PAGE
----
Padraig Harrington has confessed that the pressure of trying to win major No 4 is no laughing matter.
But eight-time major champion Tom Watson believes the Dubliner’s never say die spirit will see him emerge from the “doldrums”, if that is an accurate way to describe a two-year victory drought.
Watson got a close up view as Harrington missed the cut in the Open at St Andrews - his third failure in seven major starts since his claimed the US PGA at Oakland Hills for his third major win nearly two years ago.
After saying goodbye to St Andrews on the Swilcan Bridge, Watson was asked for his impressions of Harrington’s game over the first two days.
After watching the Dubliner shoot rounds of 73 and 77 to miss the cut by four strokes, Watson said: “He struggled. He just didn’t hit enough good shots and hit a couple of bad shots.
“But the wonderful thing about Padraig is that he fights to the end. He doesn’t ever give up. There’s no give up in that guy. That’s what I love about him.”
Harrington might be fighting hard to end his victory drought but he admits that having three majors on the kitchen counter doesn’t make it any easier to win a fourth.
In fact, it makes it even harder to take the bad days.
Struggling to make Colin Montgomerie’s Ryder Cup side, Harrington said: “Winning majors only bring more expectation and it certainly makes it harder going forward, that’s for sure.
“Look how long it took Phil Mickelson to get to four majors. Look how Ernie (Els) got stuck on three, Vijay (Singh) got stuck on three. It doesn’t make it any easier, that’s for sure.
“Trying to get to that fourth brings its own expectations and pressures, there is no doubt about. And having three majors certainly it doesn’t make it as easy when you don’t play well. That would be more the point.
“Since I won my last one, I have really only had one really good run at it and that was in the US PGA last year. I know it is not that long ago since I won one and it definitely brings its own pressure. But I think it also helps that you know you can win one if you get it all right. This just wasn’t my week.”
One off the lead with 10 holes to play, Harrington blew his chances at Hazeltine by taking a quintuple bogey eight at the eight hole to slink home tied for 10th.
He added: “At the end of the day you just regroup and I’m looking forward to the Irish Open next week and the US PGA at Whistling Straits. It’s not that I’m playing badly, I just haven’t won.”
Has he got groove issue since the ban on box grooves was implemented this year?
“No, no issue at all. Certainly it is a lot tougher without the grooves. And it certainly played into my hands, the old grooves. There is no question about that but as I said, my stroke average is the third lowest in the States. I have had 14 top 10s in the last year. I really can’t complain about my form. I just haven’t won. That’s about it. Everything esle is there. The change in grooves is an issue for everybody. It makes it tougher, there is no doubt about it. My wedge play has been excellent and I expected it to be good this week but, maybe the first hole, I probably tried to hit it a bit too hard off a soft fairway - and it was soft at that stage - and that’s not a great idea. In hindsight if I was back there, I would have hit sand wedge (instead of lob wedge). But hindsight is a great thing.”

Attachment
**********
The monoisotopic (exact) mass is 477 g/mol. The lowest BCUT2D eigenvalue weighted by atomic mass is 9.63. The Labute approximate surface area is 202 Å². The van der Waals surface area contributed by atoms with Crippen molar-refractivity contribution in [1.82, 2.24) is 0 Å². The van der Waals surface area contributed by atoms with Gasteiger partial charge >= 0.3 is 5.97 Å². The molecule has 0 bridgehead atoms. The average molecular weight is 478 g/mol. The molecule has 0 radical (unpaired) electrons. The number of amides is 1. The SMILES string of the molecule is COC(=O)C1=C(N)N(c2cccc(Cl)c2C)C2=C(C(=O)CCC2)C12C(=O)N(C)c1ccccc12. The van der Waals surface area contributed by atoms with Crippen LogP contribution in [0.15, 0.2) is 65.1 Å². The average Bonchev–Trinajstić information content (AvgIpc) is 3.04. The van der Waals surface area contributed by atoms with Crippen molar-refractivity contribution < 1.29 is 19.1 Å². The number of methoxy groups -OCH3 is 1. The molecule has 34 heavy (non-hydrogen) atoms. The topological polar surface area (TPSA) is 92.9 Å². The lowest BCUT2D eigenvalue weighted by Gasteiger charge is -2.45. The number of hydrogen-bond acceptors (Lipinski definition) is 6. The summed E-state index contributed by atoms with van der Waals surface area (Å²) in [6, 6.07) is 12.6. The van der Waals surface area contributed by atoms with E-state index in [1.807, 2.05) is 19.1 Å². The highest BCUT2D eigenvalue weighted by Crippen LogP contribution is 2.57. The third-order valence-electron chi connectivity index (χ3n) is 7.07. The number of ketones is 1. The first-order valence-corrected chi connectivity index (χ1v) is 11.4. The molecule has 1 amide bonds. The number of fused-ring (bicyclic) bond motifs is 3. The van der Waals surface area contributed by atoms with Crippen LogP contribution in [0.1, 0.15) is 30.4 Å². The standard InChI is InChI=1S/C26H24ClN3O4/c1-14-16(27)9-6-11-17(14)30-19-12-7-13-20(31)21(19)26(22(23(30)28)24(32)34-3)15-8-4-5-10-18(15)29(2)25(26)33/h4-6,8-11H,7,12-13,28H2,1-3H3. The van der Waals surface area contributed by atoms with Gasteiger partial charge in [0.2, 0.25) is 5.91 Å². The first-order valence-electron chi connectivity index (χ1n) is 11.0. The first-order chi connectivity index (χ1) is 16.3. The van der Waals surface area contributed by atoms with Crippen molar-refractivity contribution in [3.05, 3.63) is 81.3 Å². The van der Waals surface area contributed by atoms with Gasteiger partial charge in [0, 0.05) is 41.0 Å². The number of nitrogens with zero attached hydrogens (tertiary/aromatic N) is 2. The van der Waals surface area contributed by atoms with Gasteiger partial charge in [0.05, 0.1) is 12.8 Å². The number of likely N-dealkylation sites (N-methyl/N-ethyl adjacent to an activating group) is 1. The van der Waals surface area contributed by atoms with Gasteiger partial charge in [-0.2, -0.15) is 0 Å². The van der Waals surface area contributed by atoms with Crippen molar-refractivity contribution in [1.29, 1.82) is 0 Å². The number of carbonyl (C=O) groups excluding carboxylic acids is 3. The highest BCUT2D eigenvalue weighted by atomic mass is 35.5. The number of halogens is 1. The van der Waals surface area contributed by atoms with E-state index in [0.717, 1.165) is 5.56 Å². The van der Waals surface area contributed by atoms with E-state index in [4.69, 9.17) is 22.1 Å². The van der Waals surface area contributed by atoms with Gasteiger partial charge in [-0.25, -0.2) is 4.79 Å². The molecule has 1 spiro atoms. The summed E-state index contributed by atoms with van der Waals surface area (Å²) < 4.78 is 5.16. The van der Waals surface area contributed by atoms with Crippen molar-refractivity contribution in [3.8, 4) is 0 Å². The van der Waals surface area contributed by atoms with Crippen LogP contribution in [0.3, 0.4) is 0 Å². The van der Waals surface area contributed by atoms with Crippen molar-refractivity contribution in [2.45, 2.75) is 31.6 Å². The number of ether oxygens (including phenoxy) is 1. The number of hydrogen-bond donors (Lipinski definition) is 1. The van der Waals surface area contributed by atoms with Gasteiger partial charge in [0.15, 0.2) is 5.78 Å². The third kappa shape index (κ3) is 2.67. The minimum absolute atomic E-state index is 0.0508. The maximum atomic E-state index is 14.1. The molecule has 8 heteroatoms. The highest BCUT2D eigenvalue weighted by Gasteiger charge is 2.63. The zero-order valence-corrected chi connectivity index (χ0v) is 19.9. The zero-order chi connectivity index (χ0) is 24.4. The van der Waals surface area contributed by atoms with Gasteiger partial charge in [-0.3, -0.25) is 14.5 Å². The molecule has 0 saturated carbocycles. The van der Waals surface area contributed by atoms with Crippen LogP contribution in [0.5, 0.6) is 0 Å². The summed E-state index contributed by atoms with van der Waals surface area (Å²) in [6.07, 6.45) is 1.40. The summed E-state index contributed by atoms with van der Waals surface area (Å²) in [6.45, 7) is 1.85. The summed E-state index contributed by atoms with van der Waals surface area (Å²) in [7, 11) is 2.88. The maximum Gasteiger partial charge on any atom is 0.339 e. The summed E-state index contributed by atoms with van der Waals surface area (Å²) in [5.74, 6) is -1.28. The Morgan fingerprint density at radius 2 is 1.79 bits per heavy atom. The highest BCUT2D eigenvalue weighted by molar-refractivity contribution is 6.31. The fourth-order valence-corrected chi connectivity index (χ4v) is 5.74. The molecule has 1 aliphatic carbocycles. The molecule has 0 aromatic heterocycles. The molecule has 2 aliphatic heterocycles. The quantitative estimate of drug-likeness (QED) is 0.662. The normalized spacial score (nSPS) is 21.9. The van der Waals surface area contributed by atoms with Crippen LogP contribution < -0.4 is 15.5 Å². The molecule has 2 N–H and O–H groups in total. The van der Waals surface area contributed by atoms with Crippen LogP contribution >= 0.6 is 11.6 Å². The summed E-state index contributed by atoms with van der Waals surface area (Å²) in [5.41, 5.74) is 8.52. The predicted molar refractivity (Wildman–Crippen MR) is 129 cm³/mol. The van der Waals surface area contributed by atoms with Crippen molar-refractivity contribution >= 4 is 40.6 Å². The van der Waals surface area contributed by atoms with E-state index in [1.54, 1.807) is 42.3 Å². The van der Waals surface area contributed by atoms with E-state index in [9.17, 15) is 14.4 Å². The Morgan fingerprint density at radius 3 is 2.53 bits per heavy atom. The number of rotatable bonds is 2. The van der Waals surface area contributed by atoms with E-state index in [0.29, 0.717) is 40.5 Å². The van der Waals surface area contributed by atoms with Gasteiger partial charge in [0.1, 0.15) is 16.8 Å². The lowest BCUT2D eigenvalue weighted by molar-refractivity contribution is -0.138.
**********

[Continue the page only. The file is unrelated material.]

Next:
Whatever the reality of the grooves on a sand wedge, there is no escaping the fact that Harrington now has his work cut out to qualify automatically for October’s Ryder Cup at Celtic Manor.
He’s just one big win away from making the side on merit but with players like Paul Casey, Henrik Stenson and Sergio Garcia also outside the nine automatic places, captain Colin Montgomerie is worried about his star names needing wildcards.
Set to announce Paul McGinley as one of his vice-captains today, Monty said: “I don’t want to waste picks, if I can put it like that, on my so-called big hitters, I want them in the team.”
Harrington spent the weekend working on the range and insisted he’d be grinding on his short game ahead of next week’s 3 Irish Open in Killarney.
Down two spots to 17th in the world, he said: “There is no doubt that the focus between now and the Irish Open will be on my short game. I have got to tidy that up.”
Putting will be near the top of the list after a poor performance on St Andrews’ greens.
“I putted hiorribly,” Harrington said. “Putting is like that. You roll in a few putts and everything is good. I am long eough at this to realise what putting is like and it does go like that. You lose confidence in your reading, you lose confidence in your aiming. You lose confidence in … I had a real issue today (Friday) in that I actually considered my routine. Every time I went to go through my routine - and I ground my putter very early in my routine - I was panicking about the ball moving and of course, then I am disctracted by that.”
Open champion Louis Oosthuizen has pulled out of the Irish Open to head home to South Africa to celebrate his first major win.
But the field in Killarney will be stronger than ever with US Open champion Graeme McDowell and St Andrews heroes like Rory McIlroy and Shane Lowry set to shine.
Lowry rose nine places to a career high of 79th in the world thanks to his share of 37th with Glasson’s Colm Moriarty, who jumped 123 places to world No 502.
Philip Walton, 48, has been handed a sponsor’s invitation for Killarney.
The 1989 runner up said: “I was told there was an outside chance this year but didn’t want to get ahead of myself – so I’m really delighted it has been confirmed.”